EU Ecolabel

EU Ecolabel or EU Flower is a voluntary ecolabel scheme established in 1992 by the European Commission.

The logo of EU Ecolabel


The label includes a green flower with inclined green "ϵ" (Greek epsilon) as the flower, surrounded by 12 blue stars. On EU Ecolabelled products, it must always be used together with the license number.[1] Because of the logo, the label has a nickname EU Flower.


The implementation of the EU Ecolabel is set through Regulation (EC) No 66/2010 of the European Parliament and of the Council. Its management is carried out by the European Commission and the national competent bodies. There is a competent body in each European Economic Area member state.[2]

The EU Ecolabel is part of a broader EU Action Plan on Sustainable Consumption and Production[3] and Sustainable Industrial Policy adopted by the European Commission on 16 July 2008,[4] which also links the EU Ecolabel to other EU policies such as green public procurement (GPP) and Ecodesign of energy-using products.[5]


EU Ecolabel meets the ISO 14020 Type I requirements for ecolabels. The EU Ecolabel criteria are developed and reviewed in cooperation of experts, industry, consumer organisations and environmental NGOs. EU Ecolabel criteria have been formulated for more than 30 non-food and non-medical product groups[6] that are reviewed every 3–5 years. The label applications and licenses are managed by the national competent bodies.

In addition, the European Commission confirmed that EU Ecolabel criteria have been changed with a new set of ecological criteria for computers (personal, notebook and tablet computers), furniture and footwear, in order to promote the Europe’s transition to a circular economy, supporting the sustainable production and consumption in the region.[7]

Position in the marketEdit

In March 2016, there were 36,395 products that were awarded EU Ecolabel. The countries with most EU Ecolabel licences were France (26%), Italy (18%), and Germany (12%).[8] EU Ecolabel has a strong position in most of the European countries and other ecolabelling schemes are triggered to take a position concerning the overlap with EU Ecolabel, for example Nordic ecolabel that in the Nordic countries is more popular than EU Ecolabel. In Germany, the Blue Angel is very common.[9]

In a 2013 survey, Denmark was shown to be the top country in Europe where consumers recognise the EU Ecolabel and know what it stands for, with 35% of consumers recognising it visually and 17% of consumers knowing its meaning.[10]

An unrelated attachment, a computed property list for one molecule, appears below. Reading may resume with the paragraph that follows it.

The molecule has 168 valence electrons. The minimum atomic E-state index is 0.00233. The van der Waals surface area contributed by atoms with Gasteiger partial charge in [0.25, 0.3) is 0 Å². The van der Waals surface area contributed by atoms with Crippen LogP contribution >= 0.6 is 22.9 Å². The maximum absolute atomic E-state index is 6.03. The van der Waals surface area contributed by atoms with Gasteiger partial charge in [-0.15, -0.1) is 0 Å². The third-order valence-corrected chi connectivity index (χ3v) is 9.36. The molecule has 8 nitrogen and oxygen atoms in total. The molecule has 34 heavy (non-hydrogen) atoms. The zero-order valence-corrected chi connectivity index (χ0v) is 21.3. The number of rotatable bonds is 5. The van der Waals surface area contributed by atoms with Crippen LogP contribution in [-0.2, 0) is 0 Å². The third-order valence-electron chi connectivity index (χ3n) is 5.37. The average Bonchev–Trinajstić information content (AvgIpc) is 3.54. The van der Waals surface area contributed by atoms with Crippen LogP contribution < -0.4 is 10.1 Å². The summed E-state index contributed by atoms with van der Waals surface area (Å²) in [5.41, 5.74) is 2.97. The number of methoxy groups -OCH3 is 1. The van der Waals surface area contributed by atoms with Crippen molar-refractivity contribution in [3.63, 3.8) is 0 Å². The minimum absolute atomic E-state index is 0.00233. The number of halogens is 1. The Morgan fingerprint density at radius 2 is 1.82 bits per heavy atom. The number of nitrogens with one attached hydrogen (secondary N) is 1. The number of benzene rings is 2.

Response and criticismEdit

In early 1990s, the US, Canada and several other countries criticized the EU Ecolabel's product life-cycle analysis scheme, extra emphasis on usage of recycled materials by the products, and lack of transparency. EU Ecolabel had responded by adjustment of its assessment standards in 1996.[11] Some decisions by EU Ecolabel, such as ban on imports of seal skins, furs caught using leg-hold traps, and Malaysian food, were criticized for their supportive nature of local European industry and allegedly unfairly putting foreign product makers at disadvantage.[11] Similar trade barrier concerns were raised by US package goods industry in 1996.[12]

The most recent revision of the label entered in force in February 2010. Some of the goals were to provide for a more rapid criteria development for specific product categories, to harmonise the EU Ecolabel with other ecolabels and to minimize the costs of the process, as well as to simplify the application procedure.

The European NGOs and consumer organizations see the EU Ecolabel as "a powerful instrument in encouraging environmental improvements in industry and in helping consumers make informed purchasing decisions".[13]


  1. ^ "EU Ecolabel logo guidelines" (pdf). EU Ecolabel Helpdesk. December 2015. Retrieved 2017-02-05.
  2. ^ European Parliament and Council of the European Union (2010-01-30). "Regulation (EC) No 66/2010 of the European Parliament and of the Council of 25 November 2009 on the EU Ecolabel". Eur-Lex. Retrieved 2017-02-05.
  3. ^ "Sustainable Development - Environment". European Commission.
  4. ^ "COM(2008) 397". Eur-Lex.
  5. ^ "Eco-design of Energy-Related Products". European Commission.
  6. ^ "Product groups and criteria". European Commission.
  7. ^ "European Commission - PRESS RELEASES - Press release - Daily News 17 / 08 / 2016". Retrieved 2017-03-24.
  8. ^ "EU Ecolabel facts and figures". EU Commission. Retrieved 2017-02-05.
  9. ^ Nordic Council of Ministers (2012). The Nordic Ecolabel 2015: Synergies With Other Information Systems. p. 124. ISBN 9789289323871.
  10. ^ The Potential for Green Textile Sourcing from Tirupur: On the Path to More Sustainable Global Textile Chains. Nordic Council of Ministers, 2013. p. 28. ISBN 9789289325592.
  11. ^ a b Global Competition and EU Environmental Policy. Routledge. 2013. p. 18. ISBN 9781134729517.
  12. ^ University of Minnesota (1996). Conference Proceedings: November 13-14, 1996, Grand Hyatt Hotel, New York City, USA. Miller Freeman,Incorporated.
  13. ^ "Consumer organisations and environmental NGOs response to the European Commission consultation to support the evaluation of the Implementation of the EU Ecolabel Regulation (EC) 66/2010". European Environmental Bureau (EEB), The European Consumer Organization (BEUC) and The European Association for the Co-ordination of Consumer Representation in Standardization (ANEC). Retrieved 7 June 2015.

External linksEdit